WHO publishes draft policy on health product traceability

The World Health Organization has published a policy document on traceability of healthcare products, which is open for comment until the end of the month.

The document – available here – is an attempt to outline the key features of existing traceability systems for health products and to provide guidance on the development of regulations in this area among WHO member states.

The publication is a consequence of WHO’s pledge to develop a ‘mechanism’ to tackle substandard and falsified medicinal products, which has prioritised work on traceability as part of a drive to publish global framework or guidelines for member states.

Expanding access to medicines, and fighting falsified and substandard drugs, is one of the World Health Organization’s top 10 urgent health challenges for the next 10 years.

The new document takes into account governance, costs and adherence to global standards for national and regional policy-making, and recognises that traceability is a tool that could be used to meet the WHO’ target of universal healthcare for all by 2030.

While some countries are already implementing traceability systems, the WHO hopes its document will avoid variation in the requirements and standards deployed.

It covers medicinal products, including vaccines and drugs, but doesn’t extend to raw materials such as active pharmaceutical ingredients (APIs) and excipients that are used to make drugs, medical devices, and other health products like blood products, traditional medicines and food supplements.

Substandard and falsified medical products from all main therapeutic categories have been reported to WHO including medicines, vaccines and diagnostics, and it is estimated that one in 10 medical products in low- and middle-income countries are not genuine and of acceptable quality.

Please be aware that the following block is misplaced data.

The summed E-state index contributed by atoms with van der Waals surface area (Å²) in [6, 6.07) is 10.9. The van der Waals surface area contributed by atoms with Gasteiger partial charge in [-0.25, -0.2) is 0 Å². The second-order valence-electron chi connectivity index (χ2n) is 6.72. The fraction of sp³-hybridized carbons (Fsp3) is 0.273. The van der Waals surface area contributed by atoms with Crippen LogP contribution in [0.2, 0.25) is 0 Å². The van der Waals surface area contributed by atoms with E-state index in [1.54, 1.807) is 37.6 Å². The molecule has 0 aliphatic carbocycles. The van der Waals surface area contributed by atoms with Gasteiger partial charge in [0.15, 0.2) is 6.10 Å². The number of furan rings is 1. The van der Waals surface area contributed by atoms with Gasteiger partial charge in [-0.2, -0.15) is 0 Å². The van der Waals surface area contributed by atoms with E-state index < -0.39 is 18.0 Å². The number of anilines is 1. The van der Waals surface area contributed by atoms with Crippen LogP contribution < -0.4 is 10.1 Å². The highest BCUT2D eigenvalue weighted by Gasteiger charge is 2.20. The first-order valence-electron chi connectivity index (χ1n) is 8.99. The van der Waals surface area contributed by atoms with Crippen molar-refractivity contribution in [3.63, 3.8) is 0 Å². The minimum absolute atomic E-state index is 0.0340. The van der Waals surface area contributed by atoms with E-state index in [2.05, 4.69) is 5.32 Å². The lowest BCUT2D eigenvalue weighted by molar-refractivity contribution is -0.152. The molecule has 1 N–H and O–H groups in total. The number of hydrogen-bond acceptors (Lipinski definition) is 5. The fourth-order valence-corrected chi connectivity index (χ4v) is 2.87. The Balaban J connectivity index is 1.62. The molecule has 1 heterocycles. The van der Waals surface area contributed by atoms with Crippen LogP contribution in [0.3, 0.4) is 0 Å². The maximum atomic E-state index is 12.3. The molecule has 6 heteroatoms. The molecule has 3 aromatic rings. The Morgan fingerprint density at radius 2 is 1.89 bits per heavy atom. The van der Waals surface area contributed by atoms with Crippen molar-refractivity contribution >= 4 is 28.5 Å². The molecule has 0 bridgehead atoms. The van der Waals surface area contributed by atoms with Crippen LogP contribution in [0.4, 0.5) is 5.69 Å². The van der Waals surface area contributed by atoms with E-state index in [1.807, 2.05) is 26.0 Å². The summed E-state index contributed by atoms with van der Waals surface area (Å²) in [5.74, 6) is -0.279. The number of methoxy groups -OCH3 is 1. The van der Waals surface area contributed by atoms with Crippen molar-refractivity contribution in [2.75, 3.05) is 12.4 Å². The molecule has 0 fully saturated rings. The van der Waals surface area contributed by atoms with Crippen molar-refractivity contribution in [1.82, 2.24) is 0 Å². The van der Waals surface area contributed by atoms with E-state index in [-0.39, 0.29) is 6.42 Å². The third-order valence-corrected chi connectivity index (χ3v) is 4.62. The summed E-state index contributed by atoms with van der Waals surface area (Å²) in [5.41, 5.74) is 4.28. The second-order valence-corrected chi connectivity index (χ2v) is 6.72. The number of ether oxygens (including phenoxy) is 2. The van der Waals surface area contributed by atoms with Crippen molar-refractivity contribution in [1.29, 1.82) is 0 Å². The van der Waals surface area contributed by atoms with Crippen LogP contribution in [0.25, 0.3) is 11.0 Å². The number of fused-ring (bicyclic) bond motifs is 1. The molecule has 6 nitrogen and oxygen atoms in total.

They may cause harm to patients and fail to treat the diseases for which they were intended, and lead to loss of confidence in medicines, healthcare providers and health systems, says the WHO.

The benefits of introducing traceability include ensuring that only registered and approved products circulate in the legal supply chain, preventing recalled, banned or expired drugs getting into patients’ hands, and minimising the risk of drug shortages

.On the other hand, potential pitfalls of a poorly-conceived traceability implementation are significant investment and high costs that can disproportionately affect lower-income countries, and the risk of swamping already-stretched regulatory authorities.

Among the key considerations are:

  • Unit-level rather than batch-level serialization of products will be needed to assist investigations of substandard and falsified product incidents and cargo theft and diversion;
  • The use of global standards like those from GS1 (for pharmaceuticals) and ICCBBA’s IISBT 128 (for medical products of human origin) to identify products is advised;
  • Unit-level serialization should ideally be accompanied by tamper-evident closures for medicine packs;
  • Aggregation – i.e. linking the individually coded packs with the codes used on cartons, cases, and pallets used in shipping – is useful and already required by countries like Brazil, Pakistan and Russia but is also demanding and should only be required if national capabilities allow;
  • Regardless of the verification model used (centralised, semi-centralised or distributed), it can only check the authenticity of unique identifiers on packaging and not the ingredients in the drug; and
  • Regulators can specify full trace-and-trace or point-of-dispense verification based on the maturity of the local supply chain and the capability of the stakeholders to efficiently fulfil verification requirements.

"The world has never been more equipped to ensuring the quality, safety and efficacy of health products through to the 'last mile' of the supply chain," says the report.

"Effective technologies, standards and tools to facilitate the traceability of health products now exist with the potential for adoption in even resource limited settings."

A final version of this policy brief will be submitted to the ninth meeting of the member state mechanism on substandard and falsified medical products, due to take place the week of October 26-30.

Related articles:

     Want our news sent directly to your inbox?

Yes please 2


Home  |  About us  |  Contact us  |  Advertise  |  Links  |  Partners  |  Privacy Policy  |   |  RSS feed   |  back to top